Cookies on Leisure Tourism

Like most websites we use cookies. This is to ensure that we give you the best experience possible.

 

Continuing to use www.cabi.org  means you agree to our use of cookies. If you would like to, you can learn more about the cookies we use.

Leisure Tourism

Your source for all tourism, leisure and hospitality information

>>> Sign up to receive our Leisure, Hospitality & Tourism e-newsletter, book alerts, and offers <<<

News Article

Little progress in New Zealand tourism sustainability


Performance Dashboard show much still to be achieved

Tourism Industry Aoterroa (TIA), an association of the New Zealand tourism industry, has released details of progress towards the associations’ Tourism Sustainability Commitment (TSC). A Performance Dashboard tracks progress against the TSC’s eight economic, host community, visitor and environmental sustainability goals. While the TIA press release heading is that the tourism industry is “becoming more sustainable”, in reality there is little change in the indexes measured since the previous year. In fact, for some of the eight goals, there has been negative movement against he targets set.

Based on existing data and a survey of tourism businesses carried out for TIA by Angus & Associates, the dashboard measures the industry’s first year of performance since the launch of the Tourism Sustainability Commitment in November 2017. The TSC has the ambitious vision of New Zealand leading the world in sustainable tourism by 2025.

The 2018 Sustainability Commitment score in the latest Performance dashboard shows just a +0.1 change over the last year, from 8.0 to 8.1. The target is to reach a score of 9.4 by 2025. Businesses which have signed up to the TSC achieved a mean sustainability score of 8.4, compared with 7.9 for other businesses.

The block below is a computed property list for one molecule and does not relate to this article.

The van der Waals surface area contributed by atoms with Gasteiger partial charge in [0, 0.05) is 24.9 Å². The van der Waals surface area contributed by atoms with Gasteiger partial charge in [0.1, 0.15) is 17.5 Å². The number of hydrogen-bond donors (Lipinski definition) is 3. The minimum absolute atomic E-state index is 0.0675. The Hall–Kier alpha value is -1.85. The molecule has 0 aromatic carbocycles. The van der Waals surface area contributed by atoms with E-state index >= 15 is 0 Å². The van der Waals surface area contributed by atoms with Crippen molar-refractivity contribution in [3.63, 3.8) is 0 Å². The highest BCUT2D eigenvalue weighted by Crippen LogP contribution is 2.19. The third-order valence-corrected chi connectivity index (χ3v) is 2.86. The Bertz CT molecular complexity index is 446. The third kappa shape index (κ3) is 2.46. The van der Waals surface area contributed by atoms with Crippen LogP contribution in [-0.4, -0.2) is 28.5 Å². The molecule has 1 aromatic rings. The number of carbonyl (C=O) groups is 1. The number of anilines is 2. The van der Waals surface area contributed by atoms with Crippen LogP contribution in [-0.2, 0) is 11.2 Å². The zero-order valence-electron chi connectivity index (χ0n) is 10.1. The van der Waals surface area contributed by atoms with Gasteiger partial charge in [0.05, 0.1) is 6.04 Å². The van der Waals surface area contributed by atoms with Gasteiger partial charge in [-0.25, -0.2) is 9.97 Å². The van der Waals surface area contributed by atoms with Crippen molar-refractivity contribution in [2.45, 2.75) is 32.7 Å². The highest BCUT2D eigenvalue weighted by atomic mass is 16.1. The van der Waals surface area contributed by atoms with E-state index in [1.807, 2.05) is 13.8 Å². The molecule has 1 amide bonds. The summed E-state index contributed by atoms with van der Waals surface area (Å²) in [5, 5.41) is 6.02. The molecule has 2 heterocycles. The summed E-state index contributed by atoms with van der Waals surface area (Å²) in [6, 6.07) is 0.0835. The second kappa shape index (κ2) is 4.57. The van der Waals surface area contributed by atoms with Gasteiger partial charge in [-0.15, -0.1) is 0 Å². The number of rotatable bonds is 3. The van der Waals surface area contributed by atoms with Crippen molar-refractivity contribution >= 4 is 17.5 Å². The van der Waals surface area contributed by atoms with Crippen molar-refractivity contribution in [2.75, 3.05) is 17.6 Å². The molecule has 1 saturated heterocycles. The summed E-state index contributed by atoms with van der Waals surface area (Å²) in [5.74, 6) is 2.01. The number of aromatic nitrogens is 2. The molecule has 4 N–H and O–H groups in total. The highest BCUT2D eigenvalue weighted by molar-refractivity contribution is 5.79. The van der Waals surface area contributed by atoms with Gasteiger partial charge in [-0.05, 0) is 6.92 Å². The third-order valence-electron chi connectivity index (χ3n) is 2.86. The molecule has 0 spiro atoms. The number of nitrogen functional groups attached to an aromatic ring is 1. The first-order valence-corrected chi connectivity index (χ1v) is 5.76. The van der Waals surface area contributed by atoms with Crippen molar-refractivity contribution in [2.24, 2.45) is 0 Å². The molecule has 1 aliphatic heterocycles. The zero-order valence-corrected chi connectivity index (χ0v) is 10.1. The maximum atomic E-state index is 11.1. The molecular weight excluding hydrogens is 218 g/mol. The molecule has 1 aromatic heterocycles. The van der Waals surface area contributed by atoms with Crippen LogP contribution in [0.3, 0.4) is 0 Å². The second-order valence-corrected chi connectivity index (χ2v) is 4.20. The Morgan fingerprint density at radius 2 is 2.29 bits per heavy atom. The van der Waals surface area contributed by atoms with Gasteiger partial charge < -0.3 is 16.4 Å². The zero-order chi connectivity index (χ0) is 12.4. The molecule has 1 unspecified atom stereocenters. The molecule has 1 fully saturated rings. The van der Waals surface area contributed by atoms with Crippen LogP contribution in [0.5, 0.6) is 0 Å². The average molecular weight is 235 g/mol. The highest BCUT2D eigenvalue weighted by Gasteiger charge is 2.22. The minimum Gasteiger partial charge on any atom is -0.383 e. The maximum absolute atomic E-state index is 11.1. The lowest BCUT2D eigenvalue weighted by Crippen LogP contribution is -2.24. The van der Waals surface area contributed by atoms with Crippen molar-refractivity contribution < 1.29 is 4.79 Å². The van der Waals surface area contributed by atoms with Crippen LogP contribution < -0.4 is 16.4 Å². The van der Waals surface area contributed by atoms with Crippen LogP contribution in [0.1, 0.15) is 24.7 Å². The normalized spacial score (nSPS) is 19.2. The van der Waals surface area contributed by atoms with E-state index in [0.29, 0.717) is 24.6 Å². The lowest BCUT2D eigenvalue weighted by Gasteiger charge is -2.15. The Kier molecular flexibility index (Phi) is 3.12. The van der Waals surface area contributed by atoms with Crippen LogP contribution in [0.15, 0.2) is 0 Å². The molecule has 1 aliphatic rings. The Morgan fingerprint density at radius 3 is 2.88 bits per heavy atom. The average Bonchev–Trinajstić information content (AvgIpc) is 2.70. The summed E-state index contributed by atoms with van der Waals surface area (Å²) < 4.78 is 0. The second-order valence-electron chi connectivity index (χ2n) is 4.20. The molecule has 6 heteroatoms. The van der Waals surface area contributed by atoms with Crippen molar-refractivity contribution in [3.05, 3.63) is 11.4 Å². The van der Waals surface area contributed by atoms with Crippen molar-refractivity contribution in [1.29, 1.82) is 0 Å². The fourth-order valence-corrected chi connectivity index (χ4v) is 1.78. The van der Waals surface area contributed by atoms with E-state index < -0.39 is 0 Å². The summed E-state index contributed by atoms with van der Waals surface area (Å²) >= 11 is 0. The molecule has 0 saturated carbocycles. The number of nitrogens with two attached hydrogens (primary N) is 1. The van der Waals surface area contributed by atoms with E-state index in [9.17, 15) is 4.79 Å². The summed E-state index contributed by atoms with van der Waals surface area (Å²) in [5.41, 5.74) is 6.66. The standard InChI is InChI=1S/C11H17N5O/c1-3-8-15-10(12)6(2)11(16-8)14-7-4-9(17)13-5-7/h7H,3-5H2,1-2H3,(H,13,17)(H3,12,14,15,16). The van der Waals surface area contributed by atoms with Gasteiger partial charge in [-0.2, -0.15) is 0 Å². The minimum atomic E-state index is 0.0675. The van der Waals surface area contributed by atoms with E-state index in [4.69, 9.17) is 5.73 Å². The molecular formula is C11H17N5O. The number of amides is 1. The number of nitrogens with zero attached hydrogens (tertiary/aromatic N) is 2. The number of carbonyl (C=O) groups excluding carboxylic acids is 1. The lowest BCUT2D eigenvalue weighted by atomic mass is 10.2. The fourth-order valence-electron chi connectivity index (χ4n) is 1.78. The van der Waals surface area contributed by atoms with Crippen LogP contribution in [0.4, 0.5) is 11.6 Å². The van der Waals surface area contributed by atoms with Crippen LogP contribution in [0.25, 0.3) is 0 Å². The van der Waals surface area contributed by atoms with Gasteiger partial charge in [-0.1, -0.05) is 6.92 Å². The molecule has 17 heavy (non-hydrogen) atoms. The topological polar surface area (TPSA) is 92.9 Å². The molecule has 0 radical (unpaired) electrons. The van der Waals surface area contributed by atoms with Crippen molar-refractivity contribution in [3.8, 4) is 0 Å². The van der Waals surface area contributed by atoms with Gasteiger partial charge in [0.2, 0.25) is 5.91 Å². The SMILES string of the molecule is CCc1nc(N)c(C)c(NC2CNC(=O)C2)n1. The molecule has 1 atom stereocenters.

TIA Chief Executive Chris Roberts says the annual dashboard is a long-term tracking mechanism and TIA will be looking closely at trends over time. He notes the 2018 results are mixed across the eight industry sustainability goals.

“On the plus side, we saw a strong improvement in industry revenue in 2018. And when it comes to delivering a fantastic visitor experience, we have already exceeded the 2025 target, with over 95% of international and domestic visitors having their expectations of a New Zealand holiday met or exceeded.”

But among measures that are more genuinely related to sustainability rather than growth, there is one area of significant decline: a 7% decrease in the industry’s success in measuring, managing and minimising its environmental footprint, which includes carbon reduction and waste management.

“While there is no obvious reason for this drop in performance, it could be that businesses are now more conscious of what is required to meet this goal than when they were first surveyed in 2017” claimed Mr Roberts.

“There is some great work going on in the industry to reduce carbon emissions and minimise waste, however this can be a challenging area for the many small and medium-sized businesses that make up our tourism industry” he said.

TIA is putting a lot of effort into providing SMEs with tools and resources to help them achieve their sustainability goals, including case studies to highlight how other tourism businesses are taking action. Mr Roberts says the TSC is continuing to gain traction with tourism businesses and government agencies. Almost 800 businesses have now committed to the TSC, against a target of 1000 by March 2019.

Sustainability is a keyword used in Leisure Tourism database indexing. There are over 6500 database records on tourism and the hospitality industry indexed for sustainability. Some example records are listed below.

Article details

  • Author(s)
  • David Simpson
  • Date
  • 26 February 2019
  • Source
  • Tourism Industry Aoterroa
  • Subject(s)
  • Hospitality Sector
  • Tourism